• Forgiveness: Employers that maintain employment between March 1 and June 30 are eligible to have loans forgiven, “essentially turning the loan into a grant.” [It’s unclear at this point how this will affect nonprofits that laid off or furloughed workers already.]

  Economic Injury Disaster Loans (EIDL)

The Small Business Administration has a permanent program for loan assistance in disasters for economic injury. Earlier this month, the necessary declarations and adjustments were made to include COVID-19 in this program. See our recent post: The Small Business Administration Disaster Loan Guidance and Resources (March 20, 2020).  The CARES Act (a) eliminates creditworthiness requirements and funds the program with an additional $10 billion “so that eligible nonprofits and other applicants can get checks for $10,000 within three days.”

   Industry Stabilization Fund

The $425-billion loan and loan-guarantee fund “for eligible business” is “expected” to include large charitable nonprofits [between 500 and 10,000 employees who retain at least 90% of their staff at full compensation] but, according to the National Council of Nonprofits analysis, that is “unclear” at this point. This program does not include loan forgiveness, but recipients will pay an interest rate of no higher than two percent and interest and principal repayments will be delayed for six months.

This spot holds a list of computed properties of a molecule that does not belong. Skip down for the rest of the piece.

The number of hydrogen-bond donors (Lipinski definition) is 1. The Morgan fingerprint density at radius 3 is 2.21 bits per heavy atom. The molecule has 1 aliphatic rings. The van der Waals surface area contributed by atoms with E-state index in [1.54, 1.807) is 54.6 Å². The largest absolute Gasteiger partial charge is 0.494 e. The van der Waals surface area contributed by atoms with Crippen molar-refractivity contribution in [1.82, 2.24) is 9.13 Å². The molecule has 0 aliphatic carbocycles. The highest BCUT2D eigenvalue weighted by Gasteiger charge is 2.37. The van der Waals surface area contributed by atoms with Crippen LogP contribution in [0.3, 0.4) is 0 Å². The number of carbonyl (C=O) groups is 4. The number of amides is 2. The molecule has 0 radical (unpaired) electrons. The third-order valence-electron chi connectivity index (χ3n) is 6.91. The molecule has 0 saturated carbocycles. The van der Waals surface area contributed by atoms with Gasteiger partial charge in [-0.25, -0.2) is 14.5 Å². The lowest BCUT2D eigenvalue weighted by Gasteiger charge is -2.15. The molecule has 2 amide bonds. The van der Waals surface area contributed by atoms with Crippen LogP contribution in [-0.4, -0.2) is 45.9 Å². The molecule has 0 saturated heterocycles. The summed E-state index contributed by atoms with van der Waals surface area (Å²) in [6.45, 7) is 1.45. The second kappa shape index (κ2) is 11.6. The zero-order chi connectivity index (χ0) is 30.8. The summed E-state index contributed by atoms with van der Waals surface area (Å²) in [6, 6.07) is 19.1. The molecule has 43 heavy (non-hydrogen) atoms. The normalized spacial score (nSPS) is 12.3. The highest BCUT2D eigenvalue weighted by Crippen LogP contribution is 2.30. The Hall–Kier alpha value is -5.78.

Employee Retention Payroll Tax Credit

For eligible employers, there is a refundable payroll tax credit of up to $5,000 for each employee on an employer’s payroll: 

  • Entity had to be “an ongoing concern at the beginning of 2020 and had seen a drop in revenue of at least 50 percent in the first quarter compared to the first quarter of 2019.” 
  • Will continue each quarter “until the organization’s revenue exceeds 80 percent of the same quarter in 2019. For tax-exempt organizations, the entity’s whole operations must be taken into account when determining the decline in revenues.”
  • Employers receiving the SBA Economic Injury Disaster Loans are not eligible. 

  Charitable Deduction Changes 

There are provisions in the CARES Act that make positive (though temporary) changes to boost incentives for charitable giving. Senator James Lankford (R-OK), who has been an important legislative ally of the nonprofit community – has sponsored a separate bill that would include a bigger expansion of the charitable deduction.